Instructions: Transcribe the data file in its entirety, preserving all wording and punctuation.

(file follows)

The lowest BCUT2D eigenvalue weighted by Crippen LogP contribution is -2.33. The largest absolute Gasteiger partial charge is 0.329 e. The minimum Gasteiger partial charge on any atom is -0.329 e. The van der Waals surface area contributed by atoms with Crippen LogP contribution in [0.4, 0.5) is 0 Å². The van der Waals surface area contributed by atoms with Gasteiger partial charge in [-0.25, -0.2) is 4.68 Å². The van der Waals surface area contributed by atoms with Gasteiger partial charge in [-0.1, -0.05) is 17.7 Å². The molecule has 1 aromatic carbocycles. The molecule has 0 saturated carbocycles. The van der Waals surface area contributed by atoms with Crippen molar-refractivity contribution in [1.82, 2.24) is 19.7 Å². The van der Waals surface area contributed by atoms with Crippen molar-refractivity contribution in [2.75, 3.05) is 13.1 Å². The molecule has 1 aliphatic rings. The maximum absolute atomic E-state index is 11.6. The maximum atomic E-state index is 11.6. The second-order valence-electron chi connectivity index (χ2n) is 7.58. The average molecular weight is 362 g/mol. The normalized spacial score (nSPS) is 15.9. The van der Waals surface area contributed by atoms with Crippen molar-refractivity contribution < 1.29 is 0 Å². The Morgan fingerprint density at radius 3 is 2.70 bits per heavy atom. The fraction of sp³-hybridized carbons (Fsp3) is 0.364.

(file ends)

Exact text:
The lowest BCUT2D eigenvalue weighted by Crippen LogP contribution is -2.33. The largest absolute Gasteiger partial charge is 0.329 e. The minimum Gasteiger partial charge on any atom is -0.329 e. The van der Waals surface area contributed by atoms with Crippen LogP contribution in [0.4, 0.5) is 0 Å². The van der Waals surface area contributed by atoms with Gasteiger partial charge in [-0.25, -0.2) is 4.68 Å². The van der Waals surface area contributed by atoms with Gasteiger partial charge in [-0.1, -0.05) is 17.7 Å². The molecule has 1 aromatic carbocycles. The molecule has 0 saturated carbocycles. The van der Waals surface area contributed by atoms with Crippen molar-refractivity contribution in [1.82, 2.24) is 19.7 Å². The van der Waals surface area contributed by atoms with Crippen molar-refractivity contribution in [2.75, 3.05) is 13.1 Å². The molecule has 1 aliphatic rings. The maximum absolute atomic E-state index is 11.6. The maximum atomic E-state index is 11.6. The second-order valence-electron chi connectivity index (χ2n) is 7.58. The average molecular weight is 362 g/mol. The normalized spacial score (nSPS) is 15.9. The van der Waals surface area contributed by atoms with Crippen molar-refractivity contribution < 1.29 is 0 Å². The Morgan fingerprint density at radius 3 is 2.70 bits per heavy atom. The fraction of sp³-hybridized carbons (Fsp3) is 0.364.